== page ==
Society

Libertarian Beliefs And Philosophy

Libertarians advocate for minimal government intervention in almost all aspects of citizens' lives.

5. Overview of Beliefs

Views within specific political parties generally follow the same principle objectives; some variation on these principles does exist, however, and depends on the individual’s tendency on the liberal-conservative scale (often referred to as leaning “left” or “right”). Libertarianism is an alternative political party that has gained popularity in the United States over the last few decades. Libertarians, those who identify with Libertarianism as their political philosophy, believe in decreased government involvement and increased private freedoms. These ideas come from Ayn Rand’s proposition that a private individual’s freedom and happiness is above all else as long as it doesn’t infringe upon others’ equal rights. Libertarians tend to espouse a shared view of government intervention - that the government should never be allowed to regulate the lives of the individual. They believe that the solution to political problems lies in a free-market economy, civil liberties, and peace and free-trade.

4. History of the Movement

Eight political activists founded the Libertarian political party in 1971 in Colorado. Six months after its founding, members held their first National Convention and nominated John Hospers as their first presidential candidate. Notably, Libertarian is the first political party in US history to secure an electoral vote for a woman, Tonie Nathan, vice-presidential candidate. The party saw its first elected state legislator in Alaska when Dick Randolph won in 1978. Libertarians continued gaining momentum nationally and in 1994, the US has more than 40 members serving in public office. In 2002, Libertarians had over 1,600 candidates running for office. By the end of 2013, they held 149 elected offices.

3. Notable Libertarians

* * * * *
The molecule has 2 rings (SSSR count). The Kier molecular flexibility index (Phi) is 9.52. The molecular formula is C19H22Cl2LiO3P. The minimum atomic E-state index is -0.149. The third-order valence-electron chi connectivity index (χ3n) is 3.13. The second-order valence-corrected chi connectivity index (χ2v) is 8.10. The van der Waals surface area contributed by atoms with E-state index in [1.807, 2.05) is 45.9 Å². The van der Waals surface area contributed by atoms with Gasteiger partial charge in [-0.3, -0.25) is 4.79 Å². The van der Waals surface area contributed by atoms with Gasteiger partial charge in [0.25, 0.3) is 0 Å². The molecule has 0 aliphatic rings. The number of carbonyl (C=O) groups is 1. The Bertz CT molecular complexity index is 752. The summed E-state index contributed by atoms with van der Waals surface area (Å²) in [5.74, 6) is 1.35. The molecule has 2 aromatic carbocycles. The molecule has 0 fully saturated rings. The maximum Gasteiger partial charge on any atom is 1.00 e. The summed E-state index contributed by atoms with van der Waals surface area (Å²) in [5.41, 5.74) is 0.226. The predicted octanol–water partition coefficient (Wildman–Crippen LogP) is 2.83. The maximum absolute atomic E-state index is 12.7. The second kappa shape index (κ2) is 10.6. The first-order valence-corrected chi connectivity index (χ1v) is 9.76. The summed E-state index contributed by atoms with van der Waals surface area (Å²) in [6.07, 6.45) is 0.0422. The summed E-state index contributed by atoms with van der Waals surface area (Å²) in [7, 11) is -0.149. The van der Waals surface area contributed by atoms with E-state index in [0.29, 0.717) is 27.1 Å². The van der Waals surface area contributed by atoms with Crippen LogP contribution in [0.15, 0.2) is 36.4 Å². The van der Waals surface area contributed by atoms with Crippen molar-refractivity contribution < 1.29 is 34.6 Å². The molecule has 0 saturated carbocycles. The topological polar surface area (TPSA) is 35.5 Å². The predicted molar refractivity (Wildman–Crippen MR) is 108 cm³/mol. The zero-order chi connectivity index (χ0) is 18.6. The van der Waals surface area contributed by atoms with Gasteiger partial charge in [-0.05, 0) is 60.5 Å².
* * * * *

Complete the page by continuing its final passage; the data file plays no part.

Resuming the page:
Although Libertarianism as an American political party is relatively new, the concepts and values behind the movement are ancient. Numerous individuals throughout history have identified with Libertarian principles. Some of them are quite surprising. Notable Libertarians include people as Thomas Jefferson (founding father and principle author of The Declaration of Independence of the US), Isabel Paterson (journalist, novelist, and one of the founders of American Libertarianism), James Madison (fourth US President and author of the Bill of Rights), and Rose Wilder Lane (journalist, travel writer, and political theorist).

2. Criticism of Libertarian Ideology

The criticisms of the Libertarian movement are many and include concerns rooted in environmental, economic, pragmatic and ethical issues. Environmental critics claim that the Libertarian party does not address abuses such as degradation and resource depletion. These critics support regulation because they believe privatizing natural resources could be dangerous. Economic critics oppose government nonintervention because, they argue, uncontrolled economies produce monopolies and redistribution of wealth improve financial health. Pragmatic concerns stem from a lack of actual countries ruled by a complete Libertarian government. And finally, the ethical criticisms point out that deregulated capitalism promotes aggressive coercion among property owners. They also claim that libertarianism is based on the unproven notion that economic growth results in increased quality of life.

1. Modern Significance and Legacy

Perhaps the greatest contribution of Libertarianism towards the development of modern political platforms is the reintroduction of the age-old idea that the private individual should take importance over the government. This political ideology has successfully changed the political landscape in the US and has helped the country divert from a two-party system. If its party does not achieve presidential status in the near future, it is possible that its increased involvement in Congress will keep civil liberties at the forefront of all policy debates.

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